Alcohol is highly corrosive to the cast iron water jacket, thus contributing to rust formation, clogged radiators, overheating, etc. While the glycol antifreeze did not have the sophisticated corrosion inhibitors of today, at least back then the rust formation was waaay less than with alcohol.
                    I suspect not that many owners used the glycol as I am sure it was more expensive, but it was available.
                    The 50-50 mix suggested above is standard in the industry. If you never see below 20, you could go lighter. You could use 60% water and 40% glycol. If you go lighter than that, say 70-30, you will not have enough corrosion inhibitor. We seldom see below 20 here either, and 60-40 is what I use.

                    In truth, antifreeze can potentially harm even modern bearing shells in modern cars. Be sure your cooling system is tight, and your head properly torqued and re-torqued several times. Then for the reasons Mitch and others mentioned above, the antifreeze-in-the-oil issue becomes moot
                    40% ethylene glycol freezes at about -13°F, giving you plenty of margin
                    http://msdssearch.dow.com/PublishedL...romPage=GetDoc
                    Please note to never run 100% ethylene glycol
                    Last edited by tbirdtbird; 10-21-2017, 11:24 AM.

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                    • Ray Horton
                      Ray Horton commented
                      Editing a comment
                      Thanks Dave. I have always gone by the specs on p.288; I never got to p. 585. That decides it. Ehylene Gloco this year.

                  • #11
                    Originally posted by 1931 Flamingo View Post
                    If this is an annual problem............................What did you do last year??
                    Paul in CT
                    ?? See my OP.

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                    • #12
                      I'm going to try the Sierra mix like BNCHIEF this time. They had some stashed in the back of their store they ordered in the past for somebody else and O'Reilly warehouse sends them cases, not by the gallon. I think it was $22.95 a gallon, expensive but I'm not taking it with me and my kids will survive just fine.

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                      • BNCHIEF
                        BNCHIEF commented
                        Editing a comment
                        I bought it dennis for 19.00 at napa here in kansas however at that price it should be a concentrate not 50/50 mix it half distilled water and half concentrate it will differentiate the difference if you confused I can take a couple of pics of the jusg difference for you. It is also safe around pets.

                      • Dennis
                        Dennis commented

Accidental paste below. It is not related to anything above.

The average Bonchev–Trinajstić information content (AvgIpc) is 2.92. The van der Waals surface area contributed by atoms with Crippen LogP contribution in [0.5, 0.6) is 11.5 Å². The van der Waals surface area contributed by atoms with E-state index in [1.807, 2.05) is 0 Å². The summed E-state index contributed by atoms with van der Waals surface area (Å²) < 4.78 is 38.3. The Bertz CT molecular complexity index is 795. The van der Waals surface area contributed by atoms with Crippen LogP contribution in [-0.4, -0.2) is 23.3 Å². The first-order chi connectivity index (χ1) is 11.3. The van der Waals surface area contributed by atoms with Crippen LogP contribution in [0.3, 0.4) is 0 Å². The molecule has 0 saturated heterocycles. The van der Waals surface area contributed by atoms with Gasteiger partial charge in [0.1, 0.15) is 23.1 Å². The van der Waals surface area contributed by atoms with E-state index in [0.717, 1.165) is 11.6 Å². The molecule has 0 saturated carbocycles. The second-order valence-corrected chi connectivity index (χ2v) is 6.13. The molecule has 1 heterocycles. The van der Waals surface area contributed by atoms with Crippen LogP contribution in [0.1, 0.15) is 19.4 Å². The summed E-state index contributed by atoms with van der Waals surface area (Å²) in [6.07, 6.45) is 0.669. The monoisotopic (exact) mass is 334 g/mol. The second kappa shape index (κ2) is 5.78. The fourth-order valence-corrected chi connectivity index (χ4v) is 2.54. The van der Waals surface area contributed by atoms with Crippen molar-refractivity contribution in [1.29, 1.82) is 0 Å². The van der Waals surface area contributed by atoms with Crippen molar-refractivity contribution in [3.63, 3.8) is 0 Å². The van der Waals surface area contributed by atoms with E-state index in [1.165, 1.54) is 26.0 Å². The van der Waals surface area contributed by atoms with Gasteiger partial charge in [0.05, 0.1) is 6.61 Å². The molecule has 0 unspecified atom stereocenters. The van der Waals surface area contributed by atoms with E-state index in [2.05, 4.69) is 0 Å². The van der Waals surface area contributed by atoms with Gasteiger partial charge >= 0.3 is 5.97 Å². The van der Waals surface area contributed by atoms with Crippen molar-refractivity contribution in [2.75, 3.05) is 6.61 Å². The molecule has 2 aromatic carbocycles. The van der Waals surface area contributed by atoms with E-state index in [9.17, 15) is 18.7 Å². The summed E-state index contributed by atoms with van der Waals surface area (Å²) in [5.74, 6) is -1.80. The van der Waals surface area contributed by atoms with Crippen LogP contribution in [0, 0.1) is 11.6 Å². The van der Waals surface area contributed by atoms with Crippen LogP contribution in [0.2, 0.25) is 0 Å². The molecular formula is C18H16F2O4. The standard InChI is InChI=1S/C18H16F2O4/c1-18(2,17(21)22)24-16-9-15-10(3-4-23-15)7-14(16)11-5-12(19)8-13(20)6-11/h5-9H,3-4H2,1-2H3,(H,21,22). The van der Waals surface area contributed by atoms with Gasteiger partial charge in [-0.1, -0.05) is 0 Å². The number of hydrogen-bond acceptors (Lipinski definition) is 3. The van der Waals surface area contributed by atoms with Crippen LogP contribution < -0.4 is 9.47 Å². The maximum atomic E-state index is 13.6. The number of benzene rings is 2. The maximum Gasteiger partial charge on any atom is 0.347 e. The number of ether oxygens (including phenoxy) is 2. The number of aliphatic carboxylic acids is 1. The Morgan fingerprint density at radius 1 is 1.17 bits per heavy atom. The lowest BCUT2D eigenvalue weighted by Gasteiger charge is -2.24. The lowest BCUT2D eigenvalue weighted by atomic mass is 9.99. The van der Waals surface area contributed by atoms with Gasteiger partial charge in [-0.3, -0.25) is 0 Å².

Editing a comment
                        Well I poured mine in today, and when I started I thought this stuff sure is thick looking. Looked on the front and realized it was full strength. So I think the price was pretty good after all considering the price of distilled water.

                    • #13
                      I had used Peak for many years no problems, then it seemed to be hard to find so I have been using Green Prestone the last few years. 50/50 mix don't run it straight.

                      Our '36 Ford PU and the '30 Ford Roadster have Prestone in them and they are fine. Roadster has had it for almost 7 years now and it still rates to -30 below. Last summer I drained the pickup, the coolant was fine no rusty look or anything and it was almost 10 years old. Still tested to -30 degrees if I recall. I could have just put it back in but went ahead and refilled with new 50/50 mix. I like the anti-rust properties in modern anti-freeze over what the old alcohol based stuff was.

                      AND use only distilled mineral free water as H.L. pointed out that is important
                      Last edited by Jeff/Illinois; 10-22-2017, 07:06 PM. Reason: Forgot an important part of the equation

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                      • #14
                        We successfully used 50/50 Prestone with either mineral free rain water or mineral free distilled water in Model A radiators & vintage tractor radiators for over 60 years with no problems.

                        Everyone in our area was raised on drinking rain water & cooking with rain water since the early 1700's ..... our radiators never got clogged with minerals and we never had kidney stones.

                        Ten (10) miles north of here everyone had clear well water, drank mineral loaded well water & used mineral loaded well water in their radiators whereby they later developed mineral clogged radiators and kidney stones.

                        If you ever see a good, used original Model A radiator for sale ...... maybe best to ask the guy if he ever had kidney stones.

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                        • Mitch
                          Mitch commented
                          Editing a comment
                          A great analogy. Lol

                        • Jeff/Illinois
                          Jeff/Illinois commented
                          Editing a comment
                          I like that too!! Forgot to add, only use distilled water in the radiators here too lots of folks stumbling around with kidney stones!!

                      • #15
                        I use a 50/50 mix of Sierra and distilled water and do not have any overheating issues.

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                        • #16
                          I always use the 50/50 premix. If I ever need to add any (which is rare), it's more 50/50 premix.
                          Alaskan A's
                          Antique Auto Mushers of Alaska
                          Model A Ford Club of America
                          Model A Restorers Club
                          Antique Automobile Club of America
                          Mullins Owners Club

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                          • #17
                            We can't protect against EVERYTHING bad.--Would you wear a suit of ARMOR, so you'd never BREAK anything???
                            Dad